The DrawChart() function

Figure 7: The DrawChart() function

So far, you are using fixed set of values to plot the chart. Let’s change

our code so that it fetches the values by invoking a web method instead. The

web method that returns the chart data as an array of integers looks like this:

<script runat="server">


    public static int[] GetChartData()


        Random r = new Random();

        int[] data = new int[5];

        for (int i = 0; i < 5; i++)


            data[i] = r.Next(10, 100);


        return data;



The GetChartData() web method fills an integer array with random integers

between 10 and 100. Of course, in a more real world scenario you will pick the

values from a database. 

You will invoke the web method using jQuery so ensure that you have added

jQuery library to your website.

<script src="Scripts/jquery-1.4.4.js" type="text/javascript"></script>

Then wire the click event handler for the "Get Chart Data" button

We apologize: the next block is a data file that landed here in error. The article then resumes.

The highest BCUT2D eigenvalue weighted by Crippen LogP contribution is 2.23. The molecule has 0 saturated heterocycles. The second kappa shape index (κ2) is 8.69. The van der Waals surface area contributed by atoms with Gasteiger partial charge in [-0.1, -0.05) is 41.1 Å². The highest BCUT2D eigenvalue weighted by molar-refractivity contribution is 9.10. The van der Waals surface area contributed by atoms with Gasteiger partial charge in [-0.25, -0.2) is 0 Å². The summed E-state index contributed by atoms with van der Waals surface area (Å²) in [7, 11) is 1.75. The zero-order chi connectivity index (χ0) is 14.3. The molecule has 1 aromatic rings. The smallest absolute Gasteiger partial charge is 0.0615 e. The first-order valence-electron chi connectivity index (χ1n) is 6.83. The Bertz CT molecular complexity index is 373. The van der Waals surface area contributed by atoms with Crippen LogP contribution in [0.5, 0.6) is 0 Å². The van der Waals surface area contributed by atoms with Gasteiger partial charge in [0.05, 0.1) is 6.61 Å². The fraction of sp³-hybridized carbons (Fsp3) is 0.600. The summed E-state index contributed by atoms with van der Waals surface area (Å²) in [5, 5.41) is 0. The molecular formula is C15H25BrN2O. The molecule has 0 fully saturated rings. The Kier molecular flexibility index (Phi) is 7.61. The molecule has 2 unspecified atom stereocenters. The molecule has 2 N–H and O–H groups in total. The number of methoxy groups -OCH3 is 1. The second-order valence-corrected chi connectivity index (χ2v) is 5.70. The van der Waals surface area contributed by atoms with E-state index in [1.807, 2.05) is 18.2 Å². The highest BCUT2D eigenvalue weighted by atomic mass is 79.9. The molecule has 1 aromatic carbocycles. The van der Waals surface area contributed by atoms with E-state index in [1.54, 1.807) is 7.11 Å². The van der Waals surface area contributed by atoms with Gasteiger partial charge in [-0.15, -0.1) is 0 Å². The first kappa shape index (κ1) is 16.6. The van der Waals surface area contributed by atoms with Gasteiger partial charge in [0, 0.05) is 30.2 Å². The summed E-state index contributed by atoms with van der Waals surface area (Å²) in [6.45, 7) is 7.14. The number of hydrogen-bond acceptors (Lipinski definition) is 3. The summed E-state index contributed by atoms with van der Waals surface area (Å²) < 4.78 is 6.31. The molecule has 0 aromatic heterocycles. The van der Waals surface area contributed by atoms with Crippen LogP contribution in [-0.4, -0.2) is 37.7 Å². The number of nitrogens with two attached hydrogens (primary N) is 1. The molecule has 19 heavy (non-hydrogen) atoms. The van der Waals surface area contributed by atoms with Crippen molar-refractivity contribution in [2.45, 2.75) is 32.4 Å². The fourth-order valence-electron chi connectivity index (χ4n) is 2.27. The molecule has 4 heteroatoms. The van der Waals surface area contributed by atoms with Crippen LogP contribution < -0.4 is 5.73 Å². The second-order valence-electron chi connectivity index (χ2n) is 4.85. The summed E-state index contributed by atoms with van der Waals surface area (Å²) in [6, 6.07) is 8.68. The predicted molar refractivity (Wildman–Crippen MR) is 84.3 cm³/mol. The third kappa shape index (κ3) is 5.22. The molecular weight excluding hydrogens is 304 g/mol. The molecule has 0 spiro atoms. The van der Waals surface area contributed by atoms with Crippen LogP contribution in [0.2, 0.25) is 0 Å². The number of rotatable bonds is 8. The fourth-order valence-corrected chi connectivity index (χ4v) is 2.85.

as shown below:

$(document).ready(function () {



The OnGetData() function calls the GetChartData() web method as shown below:

function OnGetData(event) {

    var url = "default.aspx/GetChartData";

    successHandler = function (results) {

        chartData = results.d;




        type: "POST",

        url: url,

        contentType: "application/json; charset=utf-8",

        dataType: "json",

        success: successHandler,

        error: function (err) {

            alert(err.status + " - " + err.statusText);




The OnGetData() function makes use of $.ajax() function to call the web

method. Notice how URL to the web method is specified as <web

form>/<web method name>. Once the web method returns, the code as

specified by successHandler will be invoked. The successHandler code

simply assigns the array returned by the web method to chartData global

variable. The chart is then redrawn by calling the DrawChart() method. (NOTE:

Detailed explanation of calling web methods using jQuery is beyond the scope of

this article.)

Run the web form and try clicking on the button a few times. Every time the

chart is re-drawn with new random values returned by the web method. 


Canvas and drawing features of HTML5 make it easy for developers to draw

shapes and text via client side JavaScript code. The <canvas> tag defines

an HTML5 canvas. Drawing operations can then be performed on the canvas using

various rendering context methods. This article gave you a peek inside these

drawing features. You also learned to draw a pie chart that fetches its values

from a web method.